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Open Access Publications from the University of California

A Cache of Mesquite Beans from the Mecca Hills, Salton Basin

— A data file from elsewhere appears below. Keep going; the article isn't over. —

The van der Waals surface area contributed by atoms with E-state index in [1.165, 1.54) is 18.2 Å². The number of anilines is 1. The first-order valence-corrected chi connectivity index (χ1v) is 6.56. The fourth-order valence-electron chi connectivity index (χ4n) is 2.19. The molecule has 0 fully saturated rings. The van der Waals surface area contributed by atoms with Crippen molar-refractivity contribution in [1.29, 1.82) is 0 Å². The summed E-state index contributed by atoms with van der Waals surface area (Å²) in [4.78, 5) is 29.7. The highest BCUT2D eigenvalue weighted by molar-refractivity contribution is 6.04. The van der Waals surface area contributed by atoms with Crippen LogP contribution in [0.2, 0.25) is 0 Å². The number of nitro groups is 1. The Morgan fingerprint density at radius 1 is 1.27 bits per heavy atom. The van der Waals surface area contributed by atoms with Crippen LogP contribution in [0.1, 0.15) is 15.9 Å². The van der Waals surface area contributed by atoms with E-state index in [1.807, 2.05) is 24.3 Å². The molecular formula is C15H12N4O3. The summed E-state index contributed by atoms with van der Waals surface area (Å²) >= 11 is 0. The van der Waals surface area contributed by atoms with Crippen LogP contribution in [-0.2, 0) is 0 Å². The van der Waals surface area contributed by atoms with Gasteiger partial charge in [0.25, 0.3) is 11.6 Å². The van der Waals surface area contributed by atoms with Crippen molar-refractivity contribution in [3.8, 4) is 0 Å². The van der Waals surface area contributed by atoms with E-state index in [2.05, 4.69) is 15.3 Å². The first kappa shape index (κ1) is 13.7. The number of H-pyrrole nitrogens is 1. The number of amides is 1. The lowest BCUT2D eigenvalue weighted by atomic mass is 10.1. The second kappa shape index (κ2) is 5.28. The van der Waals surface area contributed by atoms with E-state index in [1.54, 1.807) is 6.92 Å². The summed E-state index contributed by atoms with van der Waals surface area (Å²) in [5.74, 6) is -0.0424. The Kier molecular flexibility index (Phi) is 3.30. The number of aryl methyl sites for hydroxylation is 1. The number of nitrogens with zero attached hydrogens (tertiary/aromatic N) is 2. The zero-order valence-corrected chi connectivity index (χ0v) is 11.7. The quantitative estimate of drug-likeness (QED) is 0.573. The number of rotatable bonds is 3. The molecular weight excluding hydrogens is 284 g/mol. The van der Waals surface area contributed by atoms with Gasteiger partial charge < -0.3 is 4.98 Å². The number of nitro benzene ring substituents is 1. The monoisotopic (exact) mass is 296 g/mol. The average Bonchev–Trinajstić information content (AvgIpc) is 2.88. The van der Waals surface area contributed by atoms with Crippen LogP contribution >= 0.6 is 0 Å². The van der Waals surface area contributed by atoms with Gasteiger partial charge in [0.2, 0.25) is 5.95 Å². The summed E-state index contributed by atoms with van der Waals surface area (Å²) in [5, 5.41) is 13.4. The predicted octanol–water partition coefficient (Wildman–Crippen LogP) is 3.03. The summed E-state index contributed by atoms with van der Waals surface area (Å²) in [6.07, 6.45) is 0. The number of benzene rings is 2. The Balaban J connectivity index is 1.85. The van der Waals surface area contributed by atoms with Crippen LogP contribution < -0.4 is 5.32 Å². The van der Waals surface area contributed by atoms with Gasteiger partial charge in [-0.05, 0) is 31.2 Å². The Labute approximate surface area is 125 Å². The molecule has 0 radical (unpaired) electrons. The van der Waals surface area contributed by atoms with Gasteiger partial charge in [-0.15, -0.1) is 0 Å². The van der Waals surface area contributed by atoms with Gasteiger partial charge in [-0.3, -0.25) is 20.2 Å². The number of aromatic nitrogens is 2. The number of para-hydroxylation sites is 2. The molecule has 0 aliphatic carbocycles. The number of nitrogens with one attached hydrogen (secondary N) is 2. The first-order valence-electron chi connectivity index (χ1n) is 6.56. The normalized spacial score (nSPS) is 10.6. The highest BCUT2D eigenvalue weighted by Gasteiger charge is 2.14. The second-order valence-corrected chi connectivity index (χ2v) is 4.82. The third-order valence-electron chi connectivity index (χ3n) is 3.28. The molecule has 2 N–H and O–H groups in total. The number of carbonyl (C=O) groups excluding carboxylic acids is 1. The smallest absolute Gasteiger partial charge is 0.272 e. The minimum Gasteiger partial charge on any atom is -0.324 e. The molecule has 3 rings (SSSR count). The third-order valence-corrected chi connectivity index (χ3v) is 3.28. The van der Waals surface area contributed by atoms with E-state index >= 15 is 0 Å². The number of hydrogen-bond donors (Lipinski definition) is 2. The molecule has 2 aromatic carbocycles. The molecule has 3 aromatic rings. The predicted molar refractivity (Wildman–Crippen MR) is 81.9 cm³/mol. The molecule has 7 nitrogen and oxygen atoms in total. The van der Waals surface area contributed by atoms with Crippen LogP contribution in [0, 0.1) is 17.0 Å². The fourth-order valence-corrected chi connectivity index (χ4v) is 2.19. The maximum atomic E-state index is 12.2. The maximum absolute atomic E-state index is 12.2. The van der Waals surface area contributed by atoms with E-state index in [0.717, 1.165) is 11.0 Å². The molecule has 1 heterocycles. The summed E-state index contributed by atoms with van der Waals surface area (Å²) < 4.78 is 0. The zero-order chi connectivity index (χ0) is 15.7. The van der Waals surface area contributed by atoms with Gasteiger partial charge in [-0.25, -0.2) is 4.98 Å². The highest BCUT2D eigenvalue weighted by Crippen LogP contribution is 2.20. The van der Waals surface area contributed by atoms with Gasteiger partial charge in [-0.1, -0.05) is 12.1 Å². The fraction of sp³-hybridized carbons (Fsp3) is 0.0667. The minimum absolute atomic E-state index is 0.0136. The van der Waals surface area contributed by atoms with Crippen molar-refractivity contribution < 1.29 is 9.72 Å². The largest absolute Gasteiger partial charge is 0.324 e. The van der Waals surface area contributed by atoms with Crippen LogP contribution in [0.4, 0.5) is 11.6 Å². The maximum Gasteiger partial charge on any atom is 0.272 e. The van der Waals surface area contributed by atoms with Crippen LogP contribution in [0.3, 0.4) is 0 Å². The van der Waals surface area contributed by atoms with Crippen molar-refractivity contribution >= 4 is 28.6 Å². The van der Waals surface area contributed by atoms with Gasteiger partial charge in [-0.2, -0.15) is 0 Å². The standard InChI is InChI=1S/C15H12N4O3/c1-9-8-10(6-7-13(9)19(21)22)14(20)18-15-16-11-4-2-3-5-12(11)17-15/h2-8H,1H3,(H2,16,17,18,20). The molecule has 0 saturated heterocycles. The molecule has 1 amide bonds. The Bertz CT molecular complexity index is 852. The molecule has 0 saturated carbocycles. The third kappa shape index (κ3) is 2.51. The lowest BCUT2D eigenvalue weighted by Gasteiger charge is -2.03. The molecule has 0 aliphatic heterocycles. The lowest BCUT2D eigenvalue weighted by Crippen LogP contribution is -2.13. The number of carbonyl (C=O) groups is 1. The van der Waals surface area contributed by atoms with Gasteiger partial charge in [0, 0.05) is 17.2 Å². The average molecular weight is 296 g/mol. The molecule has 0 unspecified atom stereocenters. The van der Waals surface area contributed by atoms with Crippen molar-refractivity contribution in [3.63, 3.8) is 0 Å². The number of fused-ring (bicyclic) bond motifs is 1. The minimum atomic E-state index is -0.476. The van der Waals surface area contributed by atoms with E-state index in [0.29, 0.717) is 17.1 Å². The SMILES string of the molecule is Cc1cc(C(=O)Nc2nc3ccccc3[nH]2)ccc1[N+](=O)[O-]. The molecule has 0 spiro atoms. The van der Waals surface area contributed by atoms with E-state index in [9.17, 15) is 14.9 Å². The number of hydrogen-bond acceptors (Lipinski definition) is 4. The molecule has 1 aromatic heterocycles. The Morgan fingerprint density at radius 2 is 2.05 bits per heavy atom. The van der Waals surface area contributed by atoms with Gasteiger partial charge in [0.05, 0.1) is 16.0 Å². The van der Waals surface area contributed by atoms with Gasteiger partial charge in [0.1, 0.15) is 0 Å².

Cabezon's villages had resource gathering territories on the southwest slope of the Little San Bernardino Mountains. These territories provided diverse and abundant floral and faunal resources at various times of the year from three plant communities: Creosote Bush Scrub, Joshua Tree Woodland, and Pinyon- Juniper Woodland (Wilke 1978: 123). Although Barrows (1900: 53, 69) suggested that the diversity and year-round productivity of their natural environment precluded the necessity for hoarding large amounts of food, caching of emergency food supplies was a regular practice among nineteenth-century Cahuilla (Bean 1972: 39; Bean and Saubel 1972: 111), and probably has considerable antiquity as a survival tactic in such a potentially harsh environment as the Colorado Desert. A number of such family-owned caches scattered throughout nearby foothills could have served as insurance against lean times.

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